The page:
Back trackside the field for the Group 2 Danehill Stakes were parading in the mounting yard. For three year olds, run over 1200 metres, the field comprised eight colts or geldings and three fillies.
The dramatic fall of Limestone near the finish line somewhat marred the outcome of the Danehill Stakes which was won by Catchy, her second victory over the boys. She is of course the winner of the Blue Diamond Stakes. Jukebox finished second with Booker the other filly (along with Limestone) in the race running third. Fortunately both Limestone and her jockey Damian Lane both were uninjured in the fall, which was caused by interference from Jukebox who clipped heels with another horse who in turn clipped heels with Limestone.
Limestone runs riderless after recovering from her fall
We returned to the stalls area after the Danehill Stakes and were hovering around waiting for Winx to race in the George Main Stakes which was scheduled for 3.15pm. There are screens scattered throughout the stalls area, and we found one and noticed Peter Moody, famous as the trainer of Black Caviar, was close by. As the George Main Stakes field were loading into the starting gates, a small group gathered around the screen. I thought it was poignantly ironic, and felt chuffed, that Peter Moody was part of the group as we watched Winx win her 20th race in succession and 13th Group 1, again seeming as if she couldn’t catch the leader Happy Clapper in time. But she ended up winning comfortably by over a length.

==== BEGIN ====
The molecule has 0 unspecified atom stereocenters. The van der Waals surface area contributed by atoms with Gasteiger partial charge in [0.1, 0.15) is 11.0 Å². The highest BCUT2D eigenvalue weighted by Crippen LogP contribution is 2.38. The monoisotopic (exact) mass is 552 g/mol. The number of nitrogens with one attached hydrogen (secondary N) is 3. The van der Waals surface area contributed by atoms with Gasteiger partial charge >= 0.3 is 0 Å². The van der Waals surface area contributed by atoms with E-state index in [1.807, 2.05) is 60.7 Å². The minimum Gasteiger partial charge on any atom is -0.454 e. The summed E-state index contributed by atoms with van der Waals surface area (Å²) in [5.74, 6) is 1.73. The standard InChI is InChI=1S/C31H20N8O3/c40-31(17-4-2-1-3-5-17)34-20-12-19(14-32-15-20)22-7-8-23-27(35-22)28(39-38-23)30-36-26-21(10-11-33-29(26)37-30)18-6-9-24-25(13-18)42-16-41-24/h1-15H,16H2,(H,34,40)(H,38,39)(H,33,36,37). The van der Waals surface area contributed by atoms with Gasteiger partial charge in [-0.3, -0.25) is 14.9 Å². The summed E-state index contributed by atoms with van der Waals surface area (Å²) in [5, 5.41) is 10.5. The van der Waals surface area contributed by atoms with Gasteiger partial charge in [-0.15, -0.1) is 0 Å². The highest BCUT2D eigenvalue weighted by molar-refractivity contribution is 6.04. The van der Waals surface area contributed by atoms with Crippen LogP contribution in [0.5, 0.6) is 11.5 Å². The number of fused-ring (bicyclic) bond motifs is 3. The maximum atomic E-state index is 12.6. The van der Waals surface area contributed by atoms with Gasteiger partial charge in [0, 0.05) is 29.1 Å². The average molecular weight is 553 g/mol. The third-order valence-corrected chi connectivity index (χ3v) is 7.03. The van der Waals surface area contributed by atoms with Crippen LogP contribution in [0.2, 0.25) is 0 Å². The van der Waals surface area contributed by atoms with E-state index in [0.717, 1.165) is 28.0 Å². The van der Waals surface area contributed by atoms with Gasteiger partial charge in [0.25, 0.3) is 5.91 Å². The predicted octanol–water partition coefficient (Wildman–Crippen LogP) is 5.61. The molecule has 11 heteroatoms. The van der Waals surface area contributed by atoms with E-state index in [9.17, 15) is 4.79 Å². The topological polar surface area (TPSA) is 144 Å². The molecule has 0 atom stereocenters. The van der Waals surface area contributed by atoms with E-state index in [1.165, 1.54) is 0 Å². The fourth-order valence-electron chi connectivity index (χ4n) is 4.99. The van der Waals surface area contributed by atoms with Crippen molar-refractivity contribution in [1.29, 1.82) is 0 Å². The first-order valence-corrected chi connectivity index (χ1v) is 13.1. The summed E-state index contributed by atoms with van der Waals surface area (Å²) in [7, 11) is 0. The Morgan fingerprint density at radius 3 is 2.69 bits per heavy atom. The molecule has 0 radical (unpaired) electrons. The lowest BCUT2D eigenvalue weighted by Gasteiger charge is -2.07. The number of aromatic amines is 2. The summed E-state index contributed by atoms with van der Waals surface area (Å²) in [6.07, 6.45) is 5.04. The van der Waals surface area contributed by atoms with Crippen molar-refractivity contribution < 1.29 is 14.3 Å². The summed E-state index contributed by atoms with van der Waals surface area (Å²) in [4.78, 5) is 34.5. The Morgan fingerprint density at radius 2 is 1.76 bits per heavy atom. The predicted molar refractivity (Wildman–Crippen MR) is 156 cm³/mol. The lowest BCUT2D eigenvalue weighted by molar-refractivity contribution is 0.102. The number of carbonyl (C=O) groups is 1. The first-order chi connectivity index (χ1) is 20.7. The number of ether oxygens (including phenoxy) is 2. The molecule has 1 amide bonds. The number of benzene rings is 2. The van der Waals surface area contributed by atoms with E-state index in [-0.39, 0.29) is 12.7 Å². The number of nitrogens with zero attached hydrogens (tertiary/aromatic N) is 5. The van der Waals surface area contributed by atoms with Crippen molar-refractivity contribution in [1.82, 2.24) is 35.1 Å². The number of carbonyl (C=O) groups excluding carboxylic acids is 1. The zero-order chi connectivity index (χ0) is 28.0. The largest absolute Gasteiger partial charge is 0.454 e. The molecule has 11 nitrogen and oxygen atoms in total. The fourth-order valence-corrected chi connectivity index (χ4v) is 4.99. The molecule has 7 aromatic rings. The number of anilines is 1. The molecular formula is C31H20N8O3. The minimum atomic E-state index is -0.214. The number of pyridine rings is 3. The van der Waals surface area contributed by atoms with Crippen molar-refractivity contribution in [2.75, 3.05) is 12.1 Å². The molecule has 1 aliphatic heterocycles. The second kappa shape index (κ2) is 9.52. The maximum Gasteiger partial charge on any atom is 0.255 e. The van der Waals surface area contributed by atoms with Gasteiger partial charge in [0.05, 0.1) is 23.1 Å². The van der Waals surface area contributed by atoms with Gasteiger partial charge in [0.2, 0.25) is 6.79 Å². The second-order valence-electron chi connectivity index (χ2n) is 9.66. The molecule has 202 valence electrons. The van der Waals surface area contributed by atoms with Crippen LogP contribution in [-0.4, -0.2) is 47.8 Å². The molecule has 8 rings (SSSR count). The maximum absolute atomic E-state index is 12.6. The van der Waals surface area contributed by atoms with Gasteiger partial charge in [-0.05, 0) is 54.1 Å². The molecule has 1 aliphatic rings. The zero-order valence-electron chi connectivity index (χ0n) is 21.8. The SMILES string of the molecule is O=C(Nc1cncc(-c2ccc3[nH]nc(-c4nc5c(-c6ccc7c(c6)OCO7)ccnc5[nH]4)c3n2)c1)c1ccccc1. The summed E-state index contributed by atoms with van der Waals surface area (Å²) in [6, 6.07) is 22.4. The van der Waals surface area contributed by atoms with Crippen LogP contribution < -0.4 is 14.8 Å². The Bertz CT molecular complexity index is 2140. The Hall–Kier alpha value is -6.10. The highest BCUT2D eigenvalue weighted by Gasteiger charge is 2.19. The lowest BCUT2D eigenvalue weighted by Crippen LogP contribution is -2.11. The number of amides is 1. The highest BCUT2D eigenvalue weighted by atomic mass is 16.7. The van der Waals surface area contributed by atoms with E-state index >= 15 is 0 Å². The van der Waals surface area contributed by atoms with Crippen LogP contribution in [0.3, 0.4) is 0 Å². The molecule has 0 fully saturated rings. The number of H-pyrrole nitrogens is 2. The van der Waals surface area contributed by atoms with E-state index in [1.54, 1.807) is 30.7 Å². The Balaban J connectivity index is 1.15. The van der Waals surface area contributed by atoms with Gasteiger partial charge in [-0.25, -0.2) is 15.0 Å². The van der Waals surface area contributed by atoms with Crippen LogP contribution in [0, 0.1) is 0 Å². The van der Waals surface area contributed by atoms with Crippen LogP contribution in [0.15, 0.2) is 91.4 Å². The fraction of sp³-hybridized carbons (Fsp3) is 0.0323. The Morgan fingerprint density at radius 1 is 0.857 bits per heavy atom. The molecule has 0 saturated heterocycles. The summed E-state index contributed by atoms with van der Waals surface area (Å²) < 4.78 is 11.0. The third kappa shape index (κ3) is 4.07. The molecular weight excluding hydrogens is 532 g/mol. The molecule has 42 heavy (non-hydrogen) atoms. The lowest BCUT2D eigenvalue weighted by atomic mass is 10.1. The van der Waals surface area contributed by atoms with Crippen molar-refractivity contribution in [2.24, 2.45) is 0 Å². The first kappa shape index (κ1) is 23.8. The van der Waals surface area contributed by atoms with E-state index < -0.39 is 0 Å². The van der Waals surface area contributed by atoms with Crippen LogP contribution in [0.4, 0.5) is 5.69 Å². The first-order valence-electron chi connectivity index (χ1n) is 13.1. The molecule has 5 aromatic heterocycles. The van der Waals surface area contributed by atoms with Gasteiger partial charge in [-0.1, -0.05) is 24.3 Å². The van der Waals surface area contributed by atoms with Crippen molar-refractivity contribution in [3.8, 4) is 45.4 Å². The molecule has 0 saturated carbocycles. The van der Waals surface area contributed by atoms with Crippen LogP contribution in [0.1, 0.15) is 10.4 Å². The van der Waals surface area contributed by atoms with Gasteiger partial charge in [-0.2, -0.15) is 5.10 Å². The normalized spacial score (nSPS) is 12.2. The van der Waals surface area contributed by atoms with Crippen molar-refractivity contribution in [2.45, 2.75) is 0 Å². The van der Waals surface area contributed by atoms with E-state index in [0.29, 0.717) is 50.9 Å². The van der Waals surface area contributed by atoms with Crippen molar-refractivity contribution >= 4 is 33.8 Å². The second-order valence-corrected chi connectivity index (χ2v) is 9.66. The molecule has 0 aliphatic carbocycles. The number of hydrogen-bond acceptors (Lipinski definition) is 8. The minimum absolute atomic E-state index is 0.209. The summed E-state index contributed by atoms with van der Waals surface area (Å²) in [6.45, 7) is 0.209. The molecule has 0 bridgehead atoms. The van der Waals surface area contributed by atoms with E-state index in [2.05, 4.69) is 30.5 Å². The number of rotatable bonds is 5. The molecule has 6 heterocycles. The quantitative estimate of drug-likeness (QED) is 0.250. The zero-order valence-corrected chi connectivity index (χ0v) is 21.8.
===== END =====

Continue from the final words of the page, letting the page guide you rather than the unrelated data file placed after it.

The next race at Flemington was named to honour another great mare, this being the Let’s Elope Stakes, a Group 2 race for mares over 1400 metres, and a big field of 16 contendants had accepted. I Am A Star was the pre-race favourite, but she failed to place. It was won by Sword of Light narrowly from Swampland. Lovani finished third.
By the time the feature event, race 7, the Group 1 Makybe Diva Stakes was run, the afternoon had turned quite chill and shadows were encroaching over the track.
It was however worth staying to witness Humidor upstage hot favourite Hartnell and win by over 3 lengths in impressive style. He’s another one that loves Flemington, his last win being on the track in the Australian Cup in autumn. He’s now favourite to win the Caulfield Cup. Good old Black Heart Bart, honest as the day is long, finished third.
I would have liked to have stayed for Race 8, the Japan Racing Association Trophy, where a good field of stayers had been assembled to contest the 2500 metre event. But as I’d been at the course since early afternoon, I didn’t feel inclined to hang around and wait. Last year’s Melbourne Cup winner Almandin won the race by over 2 lengths, toting a massive 61.5 kilos of weight to defeat his stablemates Crocodile Rock and Aloft. It wouldn’t surprise in the least if Almandin won the Melbourne Cup a second time, a feat not accomplished since Makybe Diva in 2004, who of course went on to win it a third time in 2005.
It was a great day’s racing, somewhat surprising this early in the season when it’s generally pretty low key. Flemington was nowhere near crowded, which is the good thing about attending at this time of year.
Next week, the sole Group 1 race is the Golden Rose in Sydney at Rosehill. In Melbourne Caulfield has the Group 3 Naturalism Stakes as its feature race. I may attend, but if the weather is too miserable I’ll think twice about going.